Work Permits for Japan

Expats will need a visa to work in Australia
Getting a work permit for Japan can be difficult. It is easier for foreigners to secure jobs if they are already based in Japan as they are more easily able to attend interviews and network more effectively. However, they will need to return to their home country to apply for a work permit at the Japanese embassy as this cannot be done within Japan itself.

For most types of work permits, including the Specialist in Humanities permit to teach English, expats will need a job offer from a company in Japan before they can apply for the work permit. The company will organise a Certificate of Eligibility, an original document that foreigners will need to apply for a working visa at their local Japanese embassy.

There are about 12 different work permits for Japan, depending on the type of work one intends to do – expats need get a full list of the required documents and what the visa allows the holder to do from the Japanese embassy.

Foreigners are most likely to find jobs in Japan as English teachers, translators, IT personnel, chefs, models or in the entertainment industry. If under 30 and from a qualifying country, it's also possible to get a working holiday visa, which allows for part-time work in Japan for up to a year.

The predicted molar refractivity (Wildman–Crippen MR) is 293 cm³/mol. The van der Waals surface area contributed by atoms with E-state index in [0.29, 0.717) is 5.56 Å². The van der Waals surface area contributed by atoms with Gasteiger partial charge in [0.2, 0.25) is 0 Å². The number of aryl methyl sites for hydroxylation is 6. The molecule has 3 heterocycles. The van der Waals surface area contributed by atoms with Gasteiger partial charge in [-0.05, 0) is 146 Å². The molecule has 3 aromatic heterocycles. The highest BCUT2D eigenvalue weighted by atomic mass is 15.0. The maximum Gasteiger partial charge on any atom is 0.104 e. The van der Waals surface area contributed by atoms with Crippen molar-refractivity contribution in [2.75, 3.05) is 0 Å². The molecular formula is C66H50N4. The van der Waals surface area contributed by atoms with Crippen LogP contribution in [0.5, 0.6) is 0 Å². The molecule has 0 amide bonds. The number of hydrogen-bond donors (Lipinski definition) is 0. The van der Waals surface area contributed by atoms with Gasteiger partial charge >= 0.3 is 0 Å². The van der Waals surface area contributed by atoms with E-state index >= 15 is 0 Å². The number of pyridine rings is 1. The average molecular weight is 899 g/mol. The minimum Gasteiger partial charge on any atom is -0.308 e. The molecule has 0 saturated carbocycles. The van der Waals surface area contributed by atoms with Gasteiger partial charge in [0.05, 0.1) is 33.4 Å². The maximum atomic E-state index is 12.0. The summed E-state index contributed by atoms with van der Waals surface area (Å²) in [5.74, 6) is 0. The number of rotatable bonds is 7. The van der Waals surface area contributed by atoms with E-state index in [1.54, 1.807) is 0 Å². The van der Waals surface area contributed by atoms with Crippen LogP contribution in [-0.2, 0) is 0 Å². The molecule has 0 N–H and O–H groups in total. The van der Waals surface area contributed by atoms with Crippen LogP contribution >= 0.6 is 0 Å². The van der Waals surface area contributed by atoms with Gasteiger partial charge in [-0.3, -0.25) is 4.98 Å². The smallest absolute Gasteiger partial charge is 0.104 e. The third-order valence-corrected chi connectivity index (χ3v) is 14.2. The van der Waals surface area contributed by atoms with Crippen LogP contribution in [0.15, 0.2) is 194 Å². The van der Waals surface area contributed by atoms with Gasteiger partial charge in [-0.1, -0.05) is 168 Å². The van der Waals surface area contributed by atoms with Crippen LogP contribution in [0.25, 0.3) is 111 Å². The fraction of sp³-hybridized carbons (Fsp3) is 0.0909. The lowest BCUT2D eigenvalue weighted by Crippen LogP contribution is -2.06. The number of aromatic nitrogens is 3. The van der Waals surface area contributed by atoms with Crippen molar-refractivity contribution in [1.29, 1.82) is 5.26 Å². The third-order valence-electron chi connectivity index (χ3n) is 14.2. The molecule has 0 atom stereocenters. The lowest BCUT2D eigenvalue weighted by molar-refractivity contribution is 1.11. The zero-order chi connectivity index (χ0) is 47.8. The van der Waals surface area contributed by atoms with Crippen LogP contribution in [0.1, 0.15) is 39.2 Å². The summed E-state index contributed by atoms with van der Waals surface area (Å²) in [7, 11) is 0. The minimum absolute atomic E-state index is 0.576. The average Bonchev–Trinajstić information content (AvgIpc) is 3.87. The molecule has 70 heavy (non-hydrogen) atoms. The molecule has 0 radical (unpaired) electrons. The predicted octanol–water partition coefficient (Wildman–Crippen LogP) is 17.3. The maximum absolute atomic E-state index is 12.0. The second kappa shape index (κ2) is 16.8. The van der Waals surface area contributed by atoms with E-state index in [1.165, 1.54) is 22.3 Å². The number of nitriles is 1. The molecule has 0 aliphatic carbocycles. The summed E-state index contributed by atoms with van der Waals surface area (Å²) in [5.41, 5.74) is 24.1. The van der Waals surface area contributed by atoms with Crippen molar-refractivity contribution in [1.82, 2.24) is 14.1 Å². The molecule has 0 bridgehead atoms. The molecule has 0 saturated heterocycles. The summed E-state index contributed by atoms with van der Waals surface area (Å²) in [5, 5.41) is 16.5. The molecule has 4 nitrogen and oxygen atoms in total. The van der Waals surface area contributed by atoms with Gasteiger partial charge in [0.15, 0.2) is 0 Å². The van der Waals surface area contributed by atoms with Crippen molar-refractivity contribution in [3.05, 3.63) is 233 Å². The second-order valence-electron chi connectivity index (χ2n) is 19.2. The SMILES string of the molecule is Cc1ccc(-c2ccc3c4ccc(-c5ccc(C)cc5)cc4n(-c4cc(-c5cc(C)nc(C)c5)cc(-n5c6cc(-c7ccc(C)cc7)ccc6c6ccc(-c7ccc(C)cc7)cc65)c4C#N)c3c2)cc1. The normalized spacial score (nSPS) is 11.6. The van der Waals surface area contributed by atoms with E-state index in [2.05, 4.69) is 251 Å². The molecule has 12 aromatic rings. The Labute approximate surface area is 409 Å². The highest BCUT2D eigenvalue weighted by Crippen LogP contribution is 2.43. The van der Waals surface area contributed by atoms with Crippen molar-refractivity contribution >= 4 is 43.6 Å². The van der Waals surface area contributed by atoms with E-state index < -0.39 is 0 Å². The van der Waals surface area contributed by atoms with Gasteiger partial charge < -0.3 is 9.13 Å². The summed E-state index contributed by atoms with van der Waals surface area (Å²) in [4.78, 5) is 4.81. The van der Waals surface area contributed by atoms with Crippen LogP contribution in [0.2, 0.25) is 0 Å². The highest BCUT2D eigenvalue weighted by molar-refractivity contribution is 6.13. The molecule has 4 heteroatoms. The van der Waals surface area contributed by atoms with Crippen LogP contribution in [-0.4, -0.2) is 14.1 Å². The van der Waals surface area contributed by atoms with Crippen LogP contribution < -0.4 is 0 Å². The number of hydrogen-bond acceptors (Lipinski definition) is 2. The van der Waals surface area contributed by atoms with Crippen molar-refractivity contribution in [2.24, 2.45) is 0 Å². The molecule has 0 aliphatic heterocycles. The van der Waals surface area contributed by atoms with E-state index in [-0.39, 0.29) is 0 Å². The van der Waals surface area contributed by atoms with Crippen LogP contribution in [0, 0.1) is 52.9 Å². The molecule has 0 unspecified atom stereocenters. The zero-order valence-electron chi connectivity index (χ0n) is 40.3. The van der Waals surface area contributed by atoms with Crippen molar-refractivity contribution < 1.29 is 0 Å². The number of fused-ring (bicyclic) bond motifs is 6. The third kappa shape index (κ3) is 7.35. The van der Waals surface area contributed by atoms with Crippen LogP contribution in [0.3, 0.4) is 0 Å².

Changing a visa in Japan


There's no need for expats to change their visa status if they change employers while in Japan, as long as they still work in the same visa category (English teachers, copywriters and translators all fall under the Specialist in Humanities category, for example). Visas can be renewed from within Japan on an annual basis, at the local Immigration Office.
 

Getting a Resident (Zairyu) Card for Japan

 
In 2012, the Zairyu card programme replaced the old Alien Registration Card (gaijin) system which required expats relocating to Japan for a period longer than three months (90 days) to register at a local municipal office. The new system is far more convenient.
 
In contrast to the gaijin card, expats don't need to register at a municipal office upon arrival, but are rather granted the Zairyu Card at the airport (Narita, Haneda, Chubu and Kansai). If not arriving at one of the listed international airports, the card will be delivered in the mail.
 
Apart from this difference, the residence card also grants expats in Japan the right to multiple re-entries into the country and it extends the maximum length of stay from three to five years. This means that the old re-entry permit system no longer applies: instead of having to apply for a multiple-entry visa, expats working in Japan who hold a valid resident card will be able to re-enter the country and continue to work as long as they re-enter within one year of leaving Japan.
 
Having a residence card in Japan makes life much easier for expats, and allows them to engage with the country’s infrastructure by opening a bank account, getting a mobile phone contract or registering for the National Health Insurance benefits.

*Visa and work permit regulations are subject to change at short notice and expats are advised to contact their nearest Japanese embassy or consulate for the latest information.